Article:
I believe the gist of the comments were regarding the quality of content on V live while someone vainly attempted to qualify the site/app as some kind of cultural artifact.

The link provided to a random “artist” showed the validity of the arguements to a satisfactory level.

I believe the statement of “digging a hole” with the virtuous slang of “son” was promptly addressed.

Indeed, garbage in, garbage out remedied the conversation amicably 🙂

Anonymous Coward says:

Re: Re: Re:26

What question?

The one about V live being shuttered because it did not have value for the entity that purchased it?

It looks like the comments were trying to point out that any culture that doesn’t archive their own culture becomes a digital relic nobody will ever see. Its easy to see how a case-by-case basis keeps it real.

Just because its on the Internet doesn’t make it worth saving.

Stephen T. Stone (profile) says:

Re: Re: Re:11

Yeah…. Its still a storage device on the retail market, not limited to individuals. Thats such a complicated concept.

Preservation is about more than buying a hard drive, but I doubt you know or care.

I am curious, though: Do you want K-pop destroyed because it’s pop music or because it’s Korean music?

Stephen T. Stone (profile) says:

Re: Re: Re:13

It sure seems to be your problem, given your continual use of what I’m sure you thought was a clever little phrasing. (Cleverness never gets funnier with time or repetition, by the by.) But if I could pull a Thanos Snap and wipe from existence any- and everything deemed pop culture, I’d give you the blame for inspiring the idea when the world came to collect my head. You not liking “lowbrow” pop culture of any kind doesn’t make you anything but a goose-stepping asshole for wanting to see it all burn.

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Anonymous Coward says:

Re: Re: Re:14

Are you following the advice on how to archive your twitter posts? Did you save your myspace memories? This is no different. Times change old man, but storage is still inexpensive and not a valid argument.

The article states that it was like a twitch stream archive. It was not performance art. It was plop culture with little to no value for much of it.

Stephen T. Stone (profile) says:

Re: Re: Re:15

I didn’t bother archiving my Twitter because I didn’t consider it worth archiving before deleting it, and I was never on MySpace.

storage is still inexpensive

Hard drives are inexpensive. Storage space to hold them all is not. Neither are the electric bills for running all those drives. Sooner or later, the cost of “archiving” a large chunk of cultural works will outpace the ability of a single person to do that “archiving”. That’s why we have organizations like the Internet Archive.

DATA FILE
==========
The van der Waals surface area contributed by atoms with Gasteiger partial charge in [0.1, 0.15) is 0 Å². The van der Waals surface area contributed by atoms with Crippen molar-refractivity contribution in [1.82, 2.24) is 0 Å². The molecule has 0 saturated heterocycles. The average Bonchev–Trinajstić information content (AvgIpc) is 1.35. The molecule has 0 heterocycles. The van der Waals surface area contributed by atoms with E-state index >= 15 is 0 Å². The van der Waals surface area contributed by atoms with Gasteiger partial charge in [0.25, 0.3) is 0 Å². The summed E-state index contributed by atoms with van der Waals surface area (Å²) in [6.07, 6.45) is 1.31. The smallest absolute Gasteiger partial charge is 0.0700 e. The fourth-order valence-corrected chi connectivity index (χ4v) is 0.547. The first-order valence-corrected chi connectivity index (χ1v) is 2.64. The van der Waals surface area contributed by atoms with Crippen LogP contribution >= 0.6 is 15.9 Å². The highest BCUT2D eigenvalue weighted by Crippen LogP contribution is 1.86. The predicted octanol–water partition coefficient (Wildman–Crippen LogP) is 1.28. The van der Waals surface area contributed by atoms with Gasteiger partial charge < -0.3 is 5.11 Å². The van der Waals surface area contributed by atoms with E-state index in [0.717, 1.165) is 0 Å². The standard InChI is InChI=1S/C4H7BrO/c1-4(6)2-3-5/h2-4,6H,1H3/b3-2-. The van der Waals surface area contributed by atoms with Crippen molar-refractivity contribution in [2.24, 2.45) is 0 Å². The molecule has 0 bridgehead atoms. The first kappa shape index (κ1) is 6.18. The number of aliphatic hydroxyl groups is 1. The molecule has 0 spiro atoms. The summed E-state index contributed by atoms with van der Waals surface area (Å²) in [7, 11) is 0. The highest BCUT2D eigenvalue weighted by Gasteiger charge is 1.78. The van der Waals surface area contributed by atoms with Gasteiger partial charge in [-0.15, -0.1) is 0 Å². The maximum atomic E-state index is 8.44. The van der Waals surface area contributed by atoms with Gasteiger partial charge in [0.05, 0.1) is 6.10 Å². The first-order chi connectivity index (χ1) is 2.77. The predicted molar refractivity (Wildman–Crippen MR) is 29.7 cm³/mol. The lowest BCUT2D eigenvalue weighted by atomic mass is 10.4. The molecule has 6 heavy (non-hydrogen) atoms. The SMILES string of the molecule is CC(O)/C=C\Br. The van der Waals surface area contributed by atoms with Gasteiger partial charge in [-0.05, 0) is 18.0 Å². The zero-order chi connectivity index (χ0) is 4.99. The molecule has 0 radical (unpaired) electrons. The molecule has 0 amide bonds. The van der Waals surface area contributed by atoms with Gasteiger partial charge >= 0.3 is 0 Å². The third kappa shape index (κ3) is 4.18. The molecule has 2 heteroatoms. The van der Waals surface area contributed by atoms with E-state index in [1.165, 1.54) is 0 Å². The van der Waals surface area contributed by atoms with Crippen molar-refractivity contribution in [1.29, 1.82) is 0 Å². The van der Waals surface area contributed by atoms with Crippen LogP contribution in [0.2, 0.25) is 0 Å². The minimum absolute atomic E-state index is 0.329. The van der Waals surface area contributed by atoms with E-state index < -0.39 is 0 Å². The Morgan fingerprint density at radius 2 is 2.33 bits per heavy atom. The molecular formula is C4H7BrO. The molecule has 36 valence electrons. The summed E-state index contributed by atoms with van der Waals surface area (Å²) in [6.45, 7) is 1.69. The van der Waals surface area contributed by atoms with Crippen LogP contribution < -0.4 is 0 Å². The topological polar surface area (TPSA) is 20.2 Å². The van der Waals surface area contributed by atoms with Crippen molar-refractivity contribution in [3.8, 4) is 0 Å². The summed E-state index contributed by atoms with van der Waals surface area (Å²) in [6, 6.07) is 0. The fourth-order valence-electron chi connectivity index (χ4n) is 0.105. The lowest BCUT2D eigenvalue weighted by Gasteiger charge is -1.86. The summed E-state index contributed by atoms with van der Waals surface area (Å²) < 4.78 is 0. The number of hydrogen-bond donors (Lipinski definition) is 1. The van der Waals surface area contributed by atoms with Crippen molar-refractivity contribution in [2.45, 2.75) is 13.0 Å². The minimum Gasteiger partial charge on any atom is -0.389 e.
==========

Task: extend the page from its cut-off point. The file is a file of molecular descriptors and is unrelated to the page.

…then again, I wouldn’t be surprised if you want to see that place’s storage units burn to the ground too, given how much low-brow culture is on their servers.

The article states that it was like a twitch stream archive. It was not performance art. It was plop culture with little to no value for much of it.

Two things:

  1. Cleverness is stupidity disguised as wit; repeating something you think is “clever” over and over only makes it stupider.
  2. You don’t get to play God and unilaterally decide what culture is worth saving or worth burning. Outside of the Jews burning and destroying Nazi shit after World War II, no one who wants to destroy what they think of as “lesser” culture has ever been the good guy.

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Anonymous Coward says:

Re: Re: Re:16

Lol.. With your conniptions, I’m just giggling at the last word. You can sip your toilet water and keep me giggling 🙂

You are arguing that the Internet is not archiving trash.

Muckbang is not art (as an example) and really is culture specific as a form of entertainment. I do like a good recipe though, just not those recipes for disaster (like worthless data when words are cheap) 🙂

Stephen T. Stone (profile) says:

Re: Re: Re:17

You are arguing that the Internet is not archiving trash.

No, I’m arguing that any one person’s opinion on a specific cultural work is ultimately irrelevant to whether it deserves archival and preservation. You don’t deserve to play God on that front any more than anyone else unless you can prove you’re an omnipotent, omniscient, omnipresent supernatural deity who can make and unmake existence with a mere thought.

Good luck with that!

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Stephen T. Stone (profile) says:

Re: Re: Re:19

One day, you will fade away, too. And in the dust of your existence, you will likely leave nothing that even one person would consider worthy of archival and preservation.

I’m under no illusions to the contrary as it regards my inevitable death and disintegration. Can you say the same for yourself?

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Anonymous Coward says:

Re: Re: Re:24

Between you me… Nobody says dig a hole anymore. They made earth moving equipment that does it sooooooooo much better 😉

Spewing illiteracy about an online social diary that will be shuttered, with plenty of time for the artists to archive and relocate their content, already had a relevant solution. Nobody smelt it, so nobody dealt it :p

And you are a mighty fine hole digger, if thats the fad you’re into 😐

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Anonymous Coward says:

Re: Re: Re:28